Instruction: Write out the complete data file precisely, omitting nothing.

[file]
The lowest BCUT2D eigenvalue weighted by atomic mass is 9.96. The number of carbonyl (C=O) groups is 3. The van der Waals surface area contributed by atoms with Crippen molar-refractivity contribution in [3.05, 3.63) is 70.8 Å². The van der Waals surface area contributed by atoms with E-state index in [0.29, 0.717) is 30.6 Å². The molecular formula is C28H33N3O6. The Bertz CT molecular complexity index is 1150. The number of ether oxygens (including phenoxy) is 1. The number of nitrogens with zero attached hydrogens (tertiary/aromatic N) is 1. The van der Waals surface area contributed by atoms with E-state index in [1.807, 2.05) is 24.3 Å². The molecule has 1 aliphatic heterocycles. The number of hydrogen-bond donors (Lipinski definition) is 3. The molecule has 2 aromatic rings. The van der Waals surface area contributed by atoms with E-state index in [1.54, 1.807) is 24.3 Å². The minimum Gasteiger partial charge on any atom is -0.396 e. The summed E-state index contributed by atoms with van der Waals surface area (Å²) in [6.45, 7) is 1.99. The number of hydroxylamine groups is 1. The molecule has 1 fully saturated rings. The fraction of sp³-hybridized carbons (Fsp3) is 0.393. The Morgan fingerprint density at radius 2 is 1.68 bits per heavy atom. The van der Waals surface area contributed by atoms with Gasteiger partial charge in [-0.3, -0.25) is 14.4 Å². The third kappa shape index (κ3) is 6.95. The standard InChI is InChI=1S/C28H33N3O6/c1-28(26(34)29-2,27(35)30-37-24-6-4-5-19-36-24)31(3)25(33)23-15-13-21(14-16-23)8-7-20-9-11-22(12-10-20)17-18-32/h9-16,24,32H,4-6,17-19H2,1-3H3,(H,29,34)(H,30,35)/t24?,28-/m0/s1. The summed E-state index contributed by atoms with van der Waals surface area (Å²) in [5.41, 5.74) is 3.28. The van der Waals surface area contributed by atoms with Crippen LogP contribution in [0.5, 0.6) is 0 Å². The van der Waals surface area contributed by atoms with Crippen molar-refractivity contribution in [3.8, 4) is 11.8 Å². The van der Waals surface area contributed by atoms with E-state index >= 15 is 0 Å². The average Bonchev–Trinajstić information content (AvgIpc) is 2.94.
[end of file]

The lowest BCUT2D eigenvalue weighted by atomic mass is 9.96. The number of carbonyl (C=O) groups is 3. The van der Waals surface area contributed by atoms with Crippen molar-refractivity contribution in [3.05, 3.63) is 70.8 Å². The van der Waals surface area contributed by atoms with E-state index in [0.29, 0.717) is 30.6 Å². The molecular formula is C28H33N3O6. The Bertz CT molecular complexity index is 1150. The number of ether oxygens (including phenoxy) is 1. The number of nitrogens with zero attached hydrogens (tertiary/aromatic N) is 1. The van der Waals surface area contributed by atoms with E-state index in [1.807, 2.05) is 24.3 Å². The molecule has 1 aliphatic heterocycles. The number of hydrogen-bond donors (Lipinski definition) is 3. The molecule has 2 aromatic rings. The van der Waals surface area contributed by atoms with E-state index in [1.54, 1.807) is 24.3 Å². The minimum Gasteiger partial charge on any atom is -0.396 e. The summed E-state index contributed by atoms with van der Waals surface area (Å²) in [6.45, 7) is 1.99. The number of hydroxylamine groups is 1. The molecule has 1 fully saturated rings. The fraction of sp³-hybridized carbons (Fsp3) is 0.393. The Morgan fingerprint density at radius 2 is 1.68 bits per heavy atom. The van der Waals surface area contributed by atoms with Gasteiger partial charge in [-0.3, -0.25) is 14.4 Å². The third kappa shape index (κ3) is 6.95. The standard InChI is InChI=1S/C28H33N3O6/c1-28(26(34)29-2,27(35)30-37-24-6-4-5-19-36-24)31(3)25(33)23-15-13-21(14-16-23)8-7-20-9-11-22(12-10-20)17-18-32/h9-16,24,32H,4-6,17-19H2,1-3H3,(H,29,34)(H,30,35)/t24?,28-/m0/s1. The summed E-state index contributed by atoms with van der Waals surface area (Å²) in [5.41, 5.74) is 3.28. The van der Waals surface area contributed by atoms with Crippen LogP contribution in [0.5, 0.6) is 0 Å². The van der Waals surface area contributed by atoms with Crippen molar-refractivity contribution in [3.8, 4) is 11.8 Å². The van der Waals surface area contributed by atoms with E-state index >= 15 is 0 Å². The average Bonchev–Trinajstić information content (AvgIpc) is 2.94.